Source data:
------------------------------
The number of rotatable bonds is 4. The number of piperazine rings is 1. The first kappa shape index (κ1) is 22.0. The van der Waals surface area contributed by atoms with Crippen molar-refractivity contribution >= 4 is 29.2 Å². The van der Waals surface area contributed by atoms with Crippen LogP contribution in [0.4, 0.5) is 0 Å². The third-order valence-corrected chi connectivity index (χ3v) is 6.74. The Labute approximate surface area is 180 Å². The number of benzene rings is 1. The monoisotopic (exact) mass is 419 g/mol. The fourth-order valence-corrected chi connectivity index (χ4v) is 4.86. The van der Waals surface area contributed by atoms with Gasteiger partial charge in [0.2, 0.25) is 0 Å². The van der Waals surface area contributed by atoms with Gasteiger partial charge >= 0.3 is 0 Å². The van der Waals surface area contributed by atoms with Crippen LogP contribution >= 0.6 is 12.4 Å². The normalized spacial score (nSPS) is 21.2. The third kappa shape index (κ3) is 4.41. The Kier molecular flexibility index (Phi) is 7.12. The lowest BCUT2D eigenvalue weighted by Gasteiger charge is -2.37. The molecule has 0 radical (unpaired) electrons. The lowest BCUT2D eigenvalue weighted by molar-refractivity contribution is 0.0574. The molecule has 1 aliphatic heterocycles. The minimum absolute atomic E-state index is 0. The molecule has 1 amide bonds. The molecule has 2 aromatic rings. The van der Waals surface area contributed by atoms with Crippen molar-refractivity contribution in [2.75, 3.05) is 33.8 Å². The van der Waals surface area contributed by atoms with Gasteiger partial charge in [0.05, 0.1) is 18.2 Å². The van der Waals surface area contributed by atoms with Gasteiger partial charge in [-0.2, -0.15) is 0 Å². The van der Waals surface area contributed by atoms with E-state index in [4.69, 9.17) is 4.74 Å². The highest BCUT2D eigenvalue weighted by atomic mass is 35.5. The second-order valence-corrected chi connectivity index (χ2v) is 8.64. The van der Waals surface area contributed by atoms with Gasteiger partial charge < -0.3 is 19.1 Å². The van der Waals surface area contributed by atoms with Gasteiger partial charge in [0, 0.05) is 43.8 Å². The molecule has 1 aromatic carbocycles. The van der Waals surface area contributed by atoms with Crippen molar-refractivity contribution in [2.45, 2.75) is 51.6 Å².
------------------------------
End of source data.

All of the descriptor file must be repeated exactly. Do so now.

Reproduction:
The number of rotatable bonds is 4. The number of piperazine rings is 1. The first kappa shape index (κ1) is 22.0. The van der Waals surface area contributed by atoms with Crippen molar-refractivity contribution >= 4 is 29.2 Å². The van der Waals surface area contributed by atoms with Crippen LogP contribution in [0.4, 0.5) is 0 Å². The third-order valence-corrected chi connectivity index (χ3v) is 6.74. The Labute approximate surface area is 180 Å². The number of benzene rings is 1. The monoisotopic (exact) mass is 419 g/mol. The fourth-order valence-corrected chi connectivity index (χ4v) is 4.86. The van der Waals surface area contributed by atoms with Gasteiger partial charge in [0.2, 0.25) is 0 Å². The van der Waals surface area contributed by atoms with Gasteiger partial charge >= 0.3 is 0 Å². The van der Waals surface area contributed by atoms with Crippen LogP contribution >= 0.6 is 12.4 Å². The normalized spacial score (nSPS) is 21.2. The third kappa shape index (κ3) is 4.41. The Kier molecular flexibility index (Phi) is 7.12. The lowest BCUT2D eigenvalue weighted by Gasteiger charge is -2.37. The molecule has 0 radical (unpaired) electrons. The lowest BCUT2D eigenvalue weighted by molar-refractivity contribution is 0.0574. The molecule has 1 aliphatic heterocycles. The minimum absolute atomic E-state index is 0. The molecule has 1 amide bonds. The molecule has 2 aromatic rings. The van der Waals surface area contributed by atoms with Crippen molar-refractivity contribution in [2.75, 3.05) is 33.8 Å². The van der Waals surface area contributed by atoms with Gasteiger partial charge in [0.05, 0.1) is 18.2 Å². The van der Waals surface area contributed by atoms with Gasteiger partial charge in [-0.2, -0.15) is 0 Å². The van der Waals surface area contributed by atoms with E-state index in [4.69, 9.17) is 4.74 Å². The highest BCUT2D eigenvalue weighted by atomic mass is 35.5. The second-order valence-corrected chi connectivity index (χ2v) is 8.64. The van der Waals surface area contributed by atoms with Gasteiger partial charge < -0.3 is 19.1 Å². The van der Waals surface area contributed by atoms with Gasteiger partial charge in [0, 0.05) is 43.8 Å². The molecule has 1 aromatic carbocycles. The van der Waals surface area contributed by atoms with Crippen molar-refractivity contribution in [2.45, 2.75) is 51.6 Å².